Findings showed that the majority of participants (35%) were in the 40–49 age group with the least number of participants in the 29–35 age group (5%). The majority of participants (61.7%) were married and only 5% were single. The majority of participants lived in surrounding cities (38.33%) with 28.33% living in rural areas. The majority of participants (45%) had elementary school level literacy with very few having PhD level education (1.67%).

The study findings regarding information needs of female breast cancer patients in Seyed-Al-Shohada Hospital of Isfahan showed that information regarding “Self-care,” “emotional-psychological support information,” and “treatment length and chance of relapse” was the most sought-after health information by patients with average scores of 4.80, 4.53, and 4.33, respectively. Data presented in [Table 1] are percentages and scores from 1 to 5 Likert scale [Table 1].
Table 1: Frequency and average score of information needs in female breast cancer patients

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The findings regarding health information-seeking barriers of female breast cancer patients in Seyed-Al-Shohada Hospital of Isfahan showed that “high cost of information sources,” “lack of response from treatment personal (physicians and nurses),” and “lack or trust in website information,” with respective average scores of 4.63, 4.53, and 4.52 were the most important information-seeking barriers. Data presented in [Table 2] are percentages and scores from 1 to 5 Likert scale [Table 2].
Table 2: Frequency and average score of health information-seeking barriers in female breast cancer patients

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Research findings regarding information sources of female breast cancer patients in Seyed-Al-Shohada Hospital of Isfahan showed that “brochure and catalog provided by the hospital,” “other cancer patients,” and “physicians and nurses” were the most important information sources with respective scores of 4.25, 4.22, and 4.20.

In questions regarding patients' attitude, participants were asked whether access to medical information can help in controlling their conditions and fulfilling their social roles and whether access to medical information can improve hopefulness and adaptability or leads to increased fear and anxiety. The results showed that access to health information can help patients in “controlling their conditions,” “adapting to their conditions,” “stress and anxiety control” (with joint average score of 4.67), and “performing their social roles” and “hopefulness” (with average scores of 4.33 and 4, respectively).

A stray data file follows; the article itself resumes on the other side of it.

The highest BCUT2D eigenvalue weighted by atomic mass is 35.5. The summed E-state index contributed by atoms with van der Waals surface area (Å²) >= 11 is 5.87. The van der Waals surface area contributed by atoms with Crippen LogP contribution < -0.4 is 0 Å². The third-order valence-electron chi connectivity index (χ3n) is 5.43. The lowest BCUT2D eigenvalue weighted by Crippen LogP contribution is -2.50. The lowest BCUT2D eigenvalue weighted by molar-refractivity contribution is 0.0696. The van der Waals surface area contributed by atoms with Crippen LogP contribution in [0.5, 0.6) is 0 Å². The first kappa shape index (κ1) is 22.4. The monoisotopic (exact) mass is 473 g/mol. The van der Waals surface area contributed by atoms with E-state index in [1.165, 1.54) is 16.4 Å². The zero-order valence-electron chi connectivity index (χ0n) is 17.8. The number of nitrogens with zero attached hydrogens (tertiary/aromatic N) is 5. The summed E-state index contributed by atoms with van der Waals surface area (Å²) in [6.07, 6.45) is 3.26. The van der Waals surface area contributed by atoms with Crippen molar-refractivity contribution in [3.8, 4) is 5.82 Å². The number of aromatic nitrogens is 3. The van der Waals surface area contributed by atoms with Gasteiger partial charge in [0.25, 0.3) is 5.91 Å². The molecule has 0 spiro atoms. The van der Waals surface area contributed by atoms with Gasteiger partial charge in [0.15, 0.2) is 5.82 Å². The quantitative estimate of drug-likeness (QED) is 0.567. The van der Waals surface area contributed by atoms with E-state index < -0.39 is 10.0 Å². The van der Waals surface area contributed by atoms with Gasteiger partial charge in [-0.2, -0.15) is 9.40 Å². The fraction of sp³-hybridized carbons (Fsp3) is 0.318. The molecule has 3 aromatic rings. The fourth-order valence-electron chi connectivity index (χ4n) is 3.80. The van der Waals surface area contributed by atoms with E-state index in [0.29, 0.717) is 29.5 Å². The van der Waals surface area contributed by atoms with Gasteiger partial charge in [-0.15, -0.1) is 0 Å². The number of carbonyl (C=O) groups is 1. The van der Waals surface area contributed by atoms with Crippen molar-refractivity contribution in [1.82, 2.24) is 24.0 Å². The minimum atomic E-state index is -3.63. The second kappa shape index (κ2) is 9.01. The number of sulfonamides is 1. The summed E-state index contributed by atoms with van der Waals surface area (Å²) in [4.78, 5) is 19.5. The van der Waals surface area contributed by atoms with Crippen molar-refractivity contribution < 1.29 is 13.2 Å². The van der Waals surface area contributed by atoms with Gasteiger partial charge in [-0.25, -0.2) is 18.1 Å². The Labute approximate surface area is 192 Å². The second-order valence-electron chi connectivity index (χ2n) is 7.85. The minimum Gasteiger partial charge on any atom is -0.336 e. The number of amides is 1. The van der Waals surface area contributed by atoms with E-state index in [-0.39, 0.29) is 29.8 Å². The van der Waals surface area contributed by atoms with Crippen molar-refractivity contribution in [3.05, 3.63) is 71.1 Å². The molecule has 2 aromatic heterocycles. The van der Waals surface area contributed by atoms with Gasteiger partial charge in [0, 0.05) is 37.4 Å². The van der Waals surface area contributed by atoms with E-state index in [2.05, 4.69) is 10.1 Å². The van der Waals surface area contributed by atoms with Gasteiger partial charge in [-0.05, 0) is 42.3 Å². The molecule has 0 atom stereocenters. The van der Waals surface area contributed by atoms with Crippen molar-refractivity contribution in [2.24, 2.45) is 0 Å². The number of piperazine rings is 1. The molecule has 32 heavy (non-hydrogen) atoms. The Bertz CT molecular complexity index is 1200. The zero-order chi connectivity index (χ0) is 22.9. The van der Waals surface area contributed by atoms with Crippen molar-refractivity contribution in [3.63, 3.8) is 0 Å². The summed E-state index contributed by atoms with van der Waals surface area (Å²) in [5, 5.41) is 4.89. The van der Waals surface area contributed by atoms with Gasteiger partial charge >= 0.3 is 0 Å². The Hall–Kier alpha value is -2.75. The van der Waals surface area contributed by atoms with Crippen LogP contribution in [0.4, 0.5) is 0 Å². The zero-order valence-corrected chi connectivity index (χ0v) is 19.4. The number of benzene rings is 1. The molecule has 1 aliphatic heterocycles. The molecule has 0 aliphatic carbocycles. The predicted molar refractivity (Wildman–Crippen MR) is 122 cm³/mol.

Discussion Top


Breast cancer is one of the most prevalent and costly cancers among women.[28] One of the methods to reduce the costs of this condition is to provide cancer patients with valid, credible, and relevant information and encourage them toward self-care. The findings showed that, according to patients, information regarding “Self-care,” “emotional-psychological support information,” and “treatment length and chance of relapse” were their most important information needs. These results are similar to the results reported by several studies including Tariman et al. regarding information needs of middle-aged bone marrow cancer patients,[13] Valero-Aguilera et al. regarding information needs of orology and breast cancer patients,[18] Mistry et al. regarding health information needs of cancer patients during their treatment,[29] Riahi et al. regarding health information needs of immigrants,[16] Nasrollahzadeh regarding information needs of pregnant women,[15] and Nasiri et al. regarding information needs of patients after heart valve replacement.[30] On the other hand, these results are different from those reported in some studies including the results of Goossens et al. on “cancer patients' and professional caregivers' needs, preferences, and factors associated with receiving and providing fertility-related information,”[31] the study by Kahouei et al. regarding health information needs of women undergoing obstetrics surgery,[7] and the study by Zare Gavgani et al. on Information-Seeking Behavior of Members of Public Libraries.[21] It seems that the most important reason for this incompatibility between results is the differences between statistical population, the type of disease investigated, and environmental facilities. In the current study, all participants knew about their condition and therefore required no further information on diagnosis. It also appears that, since participants in the current study were not informed regarding different treatment methods, they categorized information on different treatment methods as low priority. Patients preferred information on self-care which could help them improve their quality of life.